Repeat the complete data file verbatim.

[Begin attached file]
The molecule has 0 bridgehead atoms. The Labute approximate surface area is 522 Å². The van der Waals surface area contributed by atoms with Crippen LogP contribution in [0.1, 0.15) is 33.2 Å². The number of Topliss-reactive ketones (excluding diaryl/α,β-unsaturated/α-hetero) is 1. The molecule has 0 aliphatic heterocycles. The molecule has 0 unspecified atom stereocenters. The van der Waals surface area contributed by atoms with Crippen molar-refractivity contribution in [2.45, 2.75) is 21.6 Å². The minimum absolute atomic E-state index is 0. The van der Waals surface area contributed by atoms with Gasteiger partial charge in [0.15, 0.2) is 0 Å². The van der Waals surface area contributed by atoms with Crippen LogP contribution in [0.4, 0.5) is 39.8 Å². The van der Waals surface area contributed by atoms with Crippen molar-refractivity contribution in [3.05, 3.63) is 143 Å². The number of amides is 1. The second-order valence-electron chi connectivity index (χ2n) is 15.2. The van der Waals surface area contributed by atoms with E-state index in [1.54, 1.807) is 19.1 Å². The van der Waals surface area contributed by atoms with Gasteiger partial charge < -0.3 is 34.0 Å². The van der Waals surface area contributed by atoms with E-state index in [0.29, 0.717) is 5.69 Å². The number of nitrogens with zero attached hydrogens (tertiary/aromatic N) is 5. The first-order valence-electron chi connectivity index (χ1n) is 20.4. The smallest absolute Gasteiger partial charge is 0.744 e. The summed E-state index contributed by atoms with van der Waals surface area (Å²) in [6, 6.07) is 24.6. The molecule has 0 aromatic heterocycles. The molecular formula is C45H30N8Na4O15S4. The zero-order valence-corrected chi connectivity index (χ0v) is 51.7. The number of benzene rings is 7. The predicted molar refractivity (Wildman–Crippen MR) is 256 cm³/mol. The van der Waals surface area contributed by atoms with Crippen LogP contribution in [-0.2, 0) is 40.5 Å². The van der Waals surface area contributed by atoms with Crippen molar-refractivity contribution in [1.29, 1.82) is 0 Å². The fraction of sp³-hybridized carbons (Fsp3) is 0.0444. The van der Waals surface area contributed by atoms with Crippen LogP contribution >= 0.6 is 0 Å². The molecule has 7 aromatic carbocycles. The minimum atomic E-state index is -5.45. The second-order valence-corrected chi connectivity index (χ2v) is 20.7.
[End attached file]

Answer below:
The molecule has 0 bridgehead atoms. The Labute approximate surface area is 522 Å². The van der Waals surface area contributed by atoms with Crippen LogP contribution in [0.1, 0.15) is 33.2 Å². The number of Topliss-reactive ketones (excluding diaryl/α,β-unsaturated/α-hetero) is 1. The molecule has 0 aliphatic heterocycles. The molecule has 0 unspecified atom stereocenters. The van der Waals surface area contributed by atoms with Crippen molar-refractivity contribution in [2.45, 2.75) is 21.6 Å². The minimum absolute atomic E-state index is 0. The van der Waals surface area contributed by atoms with Gasteiger partial charge in [0.15, 0.2) is 0 Å². The van der Waals surface area contributed by atoms with Crippen LogP contribution in [0.4, 0.5) is 39.8 Å². The van der Waals surface area contributed by atoms with Crippen molar-refractivity contribution in [3.05, 3.63) is 143 Å². The number of amides is 1. The second-order valence-electron chi connectivity index (χ2n) is 15.2. The van der Waals surface area contributed by atoms with E-state index in [1.54, 1.807) is 19.1 Å². The van der Waals surface area contributed by atoms with Gasteiger partial charge < -0.3 is 34.0 Å². The van der Waals surface area contributed by atoms with E-state index in [0.29, 0.717) is 5.69 Å². The number of nitrogens with zero attached hydrogens (tertiary/aromatic N) is 5. The first-order valence-electron chi connectivity index (χ1n) is 20.4. The smallest absolute Gasteiger partial charge is 0.744 e. The summed E-state index contributed by atoms with van der Waals surface area (Å²) in [6, 6.07) is 24.6. The molecule has 0 aromatic heterocycles. The molecular formula is C45H30N8Na4O15S4. The zero-order valence-corrected chi connectivity index (χ0v) is 51.7. The number of benzene rings is 7. The predicted molar refractivity (Wildman–Crippen MR) is 256 cm³/mol. The van der Waals surface area contributed by atoms with Crippen LogP contribution in [-0.2, 0) is 40.5 Å². The van der Waals surface area contributed by atoms with Crippen molar-refractivity contribution in [1.29, 1.82) is 0 Å². The fraction of sp³-hybridized carbons (Fsp3) is 0.0444. The van der Waals surface area contributed by atoms with Crippen LogP contribution >= 0.6 is 0 Å². The molecule has 7 aromatic carbocycles. The minimum atomic E-state index is -5.45. The second-order valence-corrected chi connectivity index (χ2v) is 20.7.